Medieval Education and the Role of the Church

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Medieval Education and the Role of the Church

The Rise of Education.

During the twelfth and thirteenth centuries, the many social and economic changes which came about in European society helped create an increased interest in education. Burgeoning bureaucratization within both civil and church administration created the need for educated men with abilities in the area of law (both canon and civil). The universities also began to teach medicine. In cities like Bologna, the study of rhetoric and Roman law was useful for both canonists and those who drafted legal documents in secular society. Such a school or studium during the twelfth century drew such people as the great medieval canon lawyer Gratian, Thomas Becket, and Pope Innocent III. It was at this time, also, that the universities slowly began to separate themselves from the firm control of the church. However, as late as 1200, the majority of students were still ecclesiastics. For example, at Bologna, no one could be made a medical doctor without permission of the archdeacon.

Monastic and Cathedral Schools.

Prior to the age of the studium or of university scholars (through the mid-eleventh century), monastic schools had been the most stable force in education. Although the boys who were sent there were children of the nobility who may or may not have had an interest in clerical life, much of the schools' curriculum focused on teaching them to read and write Latin, and preparing them to join the ranks of the church. Monastic lives of prayer, silence, labor, and meditation were not, of course, always conducive to the free exchange of thought. However, these monasteries did become great repositories of knowledge, in that many of the books of the day (particularly religious texts) were copied by hand in monastic scriptoria and stored in their libraries, as shown in an illustration of monks using a monastic library from a French manuscript of the fourteenth century. On the secular side, some women, as well as young men of privilege, were instructed at court, learning to read and write Latin; but their education was rarely broad or extensive. Between 1050 and 1200 the cathedral schools (or bishop's schools) assumed the leading role in education. Bishops had traditionally been entrusted with providing for the education of the secular clergy. Cathedral schools were often staffed by clerics who lived as canons, residing on the grounds of the bishop's estate or in the town nearby. These schools were rather flexible in their structure and invited learned men or "masters" to come and lecture to their students. The effectiveness of the system, however, was somewhat variable since the school's reputation depended on a single master and often, when he was gone, did not survive him. Thus, both masters and students traveled from cathedral town to cathedral town looking for the best environments in which to teach and learn. Eventually the cathedral schools insisted that the masters possess formal licenses to teach, which were issued by the chancellors (licentia docendi). These are actually the pre-cursors of modern academic degrees. Anyone attending a cathedral school at this time took minor church orders and held status as a cleric. This status gave them immunity from civil courts—that is, they were under the jurisdiction of canon (church) law and ecclesiastical courts, which usually gave milder sentences for serious crimes. This distinction in legal status applied also to the new universities and was at times a source of conflict between "town and gown."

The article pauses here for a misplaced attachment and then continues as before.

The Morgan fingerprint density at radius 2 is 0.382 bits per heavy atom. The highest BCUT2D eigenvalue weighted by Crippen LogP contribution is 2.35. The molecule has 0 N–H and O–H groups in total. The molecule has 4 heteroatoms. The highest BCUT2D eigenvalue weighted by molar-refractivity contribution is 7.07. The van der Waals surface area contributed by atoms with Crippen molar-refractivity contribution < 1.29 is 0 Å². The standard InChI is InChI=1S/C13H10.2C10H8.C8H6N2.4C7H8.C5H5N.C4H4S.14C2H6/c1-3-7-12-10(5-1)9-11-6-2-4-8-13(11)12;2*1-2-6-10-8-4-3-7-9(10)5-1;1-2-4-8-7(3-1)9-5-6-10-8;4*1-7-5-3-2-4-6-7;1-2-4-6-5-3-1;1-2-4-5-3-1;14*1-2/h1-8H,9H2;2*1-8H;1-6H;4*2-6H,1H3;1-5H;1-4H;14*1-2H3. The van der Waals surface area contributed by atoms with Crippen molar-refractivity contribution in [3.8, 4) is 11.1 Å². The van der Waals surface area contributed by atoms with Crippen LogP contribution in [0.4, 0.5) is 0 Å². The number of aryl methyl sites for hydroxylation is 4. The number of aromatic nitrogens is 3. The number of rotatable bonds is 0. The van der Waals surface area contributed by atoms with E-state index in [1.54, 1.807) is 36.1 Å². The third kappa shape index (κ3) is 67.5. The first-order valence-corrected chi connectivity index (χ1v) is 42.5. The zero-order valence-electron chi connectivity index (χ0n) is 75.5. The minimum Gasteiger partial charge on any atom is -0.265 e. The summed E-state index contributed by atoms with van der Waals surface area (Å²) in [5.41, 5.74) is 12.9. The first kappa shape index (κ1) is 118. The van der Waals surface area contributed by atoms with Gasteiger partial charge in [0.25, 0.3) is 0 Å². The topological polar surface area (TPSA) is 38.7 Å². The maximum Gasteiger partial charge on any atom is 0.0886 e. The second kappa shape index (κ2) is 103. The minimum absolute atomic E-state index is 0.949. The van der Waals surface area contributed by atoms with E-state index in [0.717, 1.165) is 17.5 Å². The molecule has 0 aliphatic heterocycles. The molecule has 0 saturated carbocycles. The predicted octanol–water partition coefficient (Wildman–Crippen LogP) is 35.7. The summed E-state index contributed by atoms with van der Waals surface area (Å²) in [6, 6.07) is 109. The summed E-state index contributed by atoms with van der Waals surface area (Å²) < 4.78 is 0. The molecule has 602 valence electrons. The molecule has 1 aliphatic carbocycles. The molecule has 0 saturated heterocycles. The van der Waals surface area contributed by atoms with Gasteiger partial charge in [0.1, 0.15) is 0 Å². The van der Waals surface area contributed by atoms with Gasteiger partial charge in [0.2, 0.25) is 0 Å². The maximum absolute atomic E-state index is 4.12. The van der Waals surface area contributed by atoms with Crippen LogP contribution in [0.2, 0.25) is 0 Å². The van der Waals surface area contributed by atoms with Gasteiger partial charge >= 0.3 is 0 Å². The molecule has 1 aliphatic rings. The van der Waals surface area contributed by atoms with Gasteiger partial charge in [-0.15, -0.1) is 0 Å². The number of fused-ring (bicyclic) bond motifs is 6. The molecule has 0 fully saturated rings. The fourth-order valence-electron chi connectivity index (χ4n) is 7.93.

The Birth of Universities.

As the number of traveling students increased, some schools tried a new plan of keeping students in one place by engaging multiple masters, who then separated from the cathedral schools and took up residence in other parts of major cities. These new teachers were paid directly by the students, so, in effect, the least popular instructors often found themselves out of work. This competitive climate of intellectual revival brought about the appearance of the great universities in the 1200s and 1300s. To protect their interests, the students and scholars began to form guilds, from which the university structure eventually grew (universitas was a Latin word for corporation). The universities literally became independent legal entities. Masters in Paris received a royal charter around 1200 for their university. Some of the finest churchmen and independent clerical scholars came to Paris to teach. Originally they rented out halls for their classes on the left bank of the Seine River, which soon became known as the Latin Quarter because Latin was the language of learning. The guild received approval from Rome in 1231 and soon became a model for other European universities, although some cities, such as Oxford and Cambridge in England as well as Salerno and Reggio in Italy, had begun university-style systems of education even earlier, during the twelfth century. While these universities were growing in secular influence, they also became the place where religious orders like the friars sent their most talented brethren to teach and study. The curriculum was comprised of the Trivium (grammar, rhetoric, logic) and Quadrivium (arithmetic, astronomy, geometry, and music). There was master's level work offered at these universities in law, medicine, and theology, which took five to seven years to complete. Theology students had to be thirty years of age before they could undertake the degree. However, education which was once geared exclusively toward the clergy (although this is not completely true of the Italian schools) had now become much more liberal and was certainly not just for clerics. Most students were from the upper and lower nobility, some sons of knights, although offspring of the merchant class soon began to break into their ranks. The founding of hundreds of European universities continued through the thirteenth, fourteenth, and early fifteenth centuries. Over time, fewer than half of the students in these institutions were seeking education related to the service of the church. The advent of humanism saw a greater variety of other disciplines added to the curriculum.